- BJ / 78
Giselle Portenier is an acclaimed journalist and documentary filmmaker who focuses on human rights issues around the world. Her groundbreaking films have received numerous international prizes, including two Peabody Awards (the television equivalent of the Pulitzer Prize).
After graduating from Carleton’s journalism program, Portenier started her career as a news reporter and anchor in Vancouver. In 1986, she joined the BBC in England, where she produced and directed dozens of documentaries during her 20 years there, including Murder in Purdah about honour killings in Pakistan, which resulted in the introduction of the first laws banning honour killings there. Her film The Baby Trade, about shady international adoption practices in Paraguay, shut down the adoption industry in this Central American country, and her film Let Her Die, documenting the systematic abortion of the female fetus in India, prompted the introduction of laws banning sex-determination. Among her other films are Condemned to Live, detailing the torture and sexual violence during Rwanda’s genocide; The Slave Children, revealing child slavery in West Africa; Israel Accused, an investigation into Israel’s human rights abuses in Khiam prison in Southern Lebanon; and The Disposables, exposing the practice of social cleansing in Colombia.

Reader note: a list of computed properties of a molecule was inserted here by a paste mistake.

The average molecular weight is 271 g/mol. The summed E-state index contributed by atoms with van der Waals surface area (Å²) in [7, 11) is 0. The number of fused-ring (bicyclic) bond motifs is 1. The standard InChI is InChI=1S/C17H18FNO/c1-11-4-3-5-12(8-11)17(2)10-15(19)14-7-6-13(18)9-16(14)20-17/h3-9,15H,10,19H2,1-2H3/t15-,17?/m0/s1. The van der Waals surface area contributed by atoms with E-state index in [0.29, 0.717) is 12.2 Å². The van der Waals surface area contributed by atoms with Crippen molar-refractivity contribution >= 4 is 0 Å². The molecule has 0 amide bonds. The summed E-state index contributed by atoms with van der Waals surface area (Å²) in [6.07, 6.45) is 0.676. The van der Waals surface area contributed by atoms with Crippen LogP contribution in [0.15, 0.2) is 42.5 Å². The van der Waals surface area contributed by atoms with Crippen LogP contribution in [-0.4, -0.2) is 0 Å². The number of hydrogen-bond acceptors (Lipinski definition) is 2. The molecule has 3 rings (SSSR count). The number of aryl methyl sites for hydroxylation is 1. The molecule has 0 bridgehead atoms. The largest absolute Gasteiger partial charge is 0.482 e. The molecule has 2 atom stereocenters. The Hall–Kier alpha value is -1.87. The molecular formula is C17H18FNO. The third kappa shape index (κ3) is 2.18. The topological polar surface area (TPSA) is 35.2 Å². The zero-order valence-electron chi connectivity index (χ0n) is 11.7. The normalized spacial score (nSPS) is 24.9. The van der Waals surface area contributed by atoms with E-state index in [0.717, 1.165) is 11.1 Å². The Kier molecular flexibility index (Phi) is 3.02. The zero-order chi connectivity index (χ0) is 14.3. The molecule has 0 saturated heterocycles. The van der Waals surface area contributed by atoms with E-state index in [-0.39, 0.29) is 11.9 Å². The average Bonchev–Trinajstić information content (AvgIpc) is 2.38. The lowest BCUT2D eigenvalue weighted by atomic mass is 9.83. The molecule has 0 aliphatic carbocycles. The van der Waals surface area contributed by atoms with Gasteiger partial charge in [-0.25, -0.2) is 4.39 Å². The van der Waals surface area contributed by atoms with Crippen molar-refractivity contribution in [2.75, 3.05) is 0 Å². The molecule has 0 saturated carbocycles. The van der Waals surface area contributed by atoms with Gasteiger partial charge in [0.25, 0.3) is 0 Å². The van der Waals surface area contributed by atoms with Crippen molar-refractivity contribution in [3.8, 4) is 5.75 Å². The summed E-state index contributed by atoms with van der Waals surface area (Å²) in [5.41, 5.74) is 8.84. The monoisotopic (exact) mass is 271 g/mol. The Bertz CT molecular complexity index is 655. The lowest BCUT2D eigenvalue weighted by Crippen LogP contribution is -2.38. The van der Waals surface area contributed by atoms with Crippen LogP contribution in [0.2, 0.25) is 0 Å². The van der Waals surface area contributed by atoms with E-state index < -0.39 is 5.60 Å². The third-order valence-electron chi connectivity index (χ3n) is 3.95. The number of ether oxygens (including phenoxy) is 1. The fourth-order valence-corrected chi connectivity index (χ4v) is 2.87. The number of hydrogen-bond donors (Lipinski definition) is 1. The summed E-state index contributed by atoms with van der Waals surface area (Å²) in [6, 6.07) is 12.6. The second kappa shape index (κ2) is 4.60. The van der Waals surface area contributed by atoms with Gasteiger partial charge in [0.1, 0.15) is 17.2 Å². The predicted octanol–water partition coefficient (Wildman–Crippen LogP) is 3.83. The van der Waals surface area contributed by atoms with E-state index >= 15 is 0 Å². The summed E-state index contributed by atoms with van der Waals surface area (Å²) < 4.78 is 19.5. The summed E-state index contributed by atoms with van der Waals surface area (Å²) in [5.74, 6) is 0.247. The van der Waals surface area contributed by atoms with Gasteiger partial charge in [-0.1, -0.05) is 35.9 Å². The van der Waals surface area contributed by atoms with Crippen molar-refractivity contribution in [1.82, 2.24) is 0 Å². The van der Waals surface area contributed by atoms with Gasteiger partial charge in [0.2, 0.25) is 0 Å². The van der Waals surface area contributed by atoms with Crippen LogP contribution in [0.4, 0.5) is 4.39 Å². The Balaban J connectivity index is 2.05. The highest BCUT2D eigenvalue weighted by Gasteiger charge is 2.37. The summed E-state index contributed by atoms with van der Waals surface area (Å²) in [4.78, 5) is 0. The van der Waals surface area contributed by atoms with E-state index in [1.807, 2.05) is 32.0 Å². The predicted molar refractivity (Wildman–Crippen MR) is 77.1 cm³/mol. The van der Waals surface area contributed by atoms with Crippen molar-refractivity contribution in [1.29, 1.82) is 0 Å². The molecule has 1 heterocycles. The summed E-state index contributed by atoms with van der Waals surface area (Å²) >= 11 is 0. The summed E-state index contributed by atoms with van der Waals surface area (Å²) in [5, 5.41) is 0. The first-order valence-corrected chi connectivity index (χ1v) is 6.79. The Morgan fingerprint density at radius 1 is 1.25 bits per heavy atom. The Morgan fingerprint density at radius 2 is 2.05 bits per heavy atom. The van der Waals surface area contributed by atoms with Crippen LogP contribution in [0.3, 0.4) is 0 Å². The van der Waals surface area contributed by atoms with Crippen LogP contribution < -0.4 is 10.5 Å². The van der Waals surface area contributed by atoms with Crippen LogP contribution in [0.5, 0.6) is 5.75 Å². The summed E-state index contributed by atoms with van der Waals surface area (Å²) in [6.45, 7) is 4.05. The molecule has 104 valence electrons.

In 2001 Portenier was the first CanWest Global visiting professor at UBC’s school of journalism in Vancouver. Based in Toronto, she regularly lectures on journalism and human rights.